In Builders First Source-South Texas LP v. Ortiz, the Fourteenth Court of Appeals addressed the consequences of an arbitrator’s “fraudulent non-disclosure of information.”  The Court appears to be the first appellate court in Texas to adopt the phrase “fraudulent non-disclosure” in addressing vacatur of an arbitrator’s ruling because of the following circumstances.

An individual employed by a company that was a non-subscriber to Texas workers compensation laws signed an agreement to participate in the company’s injury benefit Plan.  The Plan contained a clause requiring arbitration of any dispute over benefits.  When the individual was later injured on-the-job and the parties could not resolve the issue of benefits, an arbitration ensued. 

The American Arbitration Association presented to the parties an individual as a candidate to be appointed as arbitrator, and the candidate submitted a required sworn disclosure stating, among other things, that following a conflicts check, she had had no contact with the representatives, the law firms, or the parties in any prior arbitration proceedings, and therefore nothing to disclose.  In the absence of an objection by the parties, this Arbitrator was appointed to adjudicate the dispute.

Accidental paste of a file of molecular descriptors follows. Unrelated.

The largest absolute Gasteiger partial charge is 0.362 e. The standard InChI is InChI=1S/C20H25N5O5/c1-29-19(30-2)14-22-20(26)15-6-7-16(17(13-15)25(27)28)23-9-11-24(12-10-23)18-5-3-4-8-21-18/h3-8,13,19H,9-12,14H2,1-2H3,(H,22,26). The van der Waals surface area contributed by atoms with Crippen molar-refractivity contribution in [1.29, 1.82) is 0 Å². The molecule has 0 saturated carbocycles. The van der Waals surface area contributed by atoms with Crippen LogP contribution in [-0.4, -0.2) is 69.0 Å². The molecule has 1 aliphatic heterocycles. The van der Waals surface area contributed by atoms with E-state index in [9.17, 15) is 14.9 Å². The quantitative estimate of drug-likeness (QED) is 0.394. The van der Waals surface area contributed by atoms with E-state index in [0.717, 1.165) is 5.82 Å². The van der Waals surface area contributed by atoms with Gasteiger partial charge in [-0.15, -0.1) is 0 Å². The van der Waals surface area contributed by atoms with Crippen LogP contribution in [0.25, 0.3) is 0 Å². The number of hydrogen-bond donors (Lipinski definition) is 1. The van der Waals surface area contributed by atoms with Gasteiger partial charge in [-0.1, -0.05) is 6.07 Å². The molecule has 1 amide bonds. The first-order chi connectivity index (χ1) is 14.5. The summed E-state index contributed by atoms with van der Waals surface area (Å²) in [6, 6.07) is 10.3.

One year after appointment, the Arbitrator conducted a telephone hearing with the parties.  According to the evidence recited by the Court of Appeals, while the Arbitrator and the company’s lawyer were on the line waiting for the Claimant’s lawyer to get on the call, the Arbitrator began discussing two prior cases in which the company’s counsel had appeared as counsel before her.  Once the Claimant’s lawyer joined the call (apparently without the other two individuals being aware he had joined the call), he noted the “extremely friendly” tone between the Arbitrator and the company’s counsel, including their “joking about prior favorable decisions rendered by the Arbitrator for the attorney in the past.”

When the telephone conference was about to end, the Arbitrator disclosed to the Claimant’s lawyer that she now realized that the company’s attorney had appeared before her twice in the past.  The Arbitrator then filed a written amended disclosure with the AAA identifying these two prior cases as being either “7 years old” or “some time back.”  She further indicated she had not recalled these two cases until the company’s lawyer reminded her of those during the telephone conference.

The Claimant’s counsel objected to the AAA about the Arbitrator’s continued involvement in the case.  He then non-suited his client’s case.  The AAA then notified the parties that it reaffirmed the Arbitrator’s eligibility to continue to serve.  Even with the case now “non-suited,” the company’s lawyer re-urged to the Arbitrator a motion for sanctions against the Claimant and his counsel over discovery issues, and the Arbitrator granted those two motions for sanctions and issued two orders awarding a total of $4,500 in sanctions.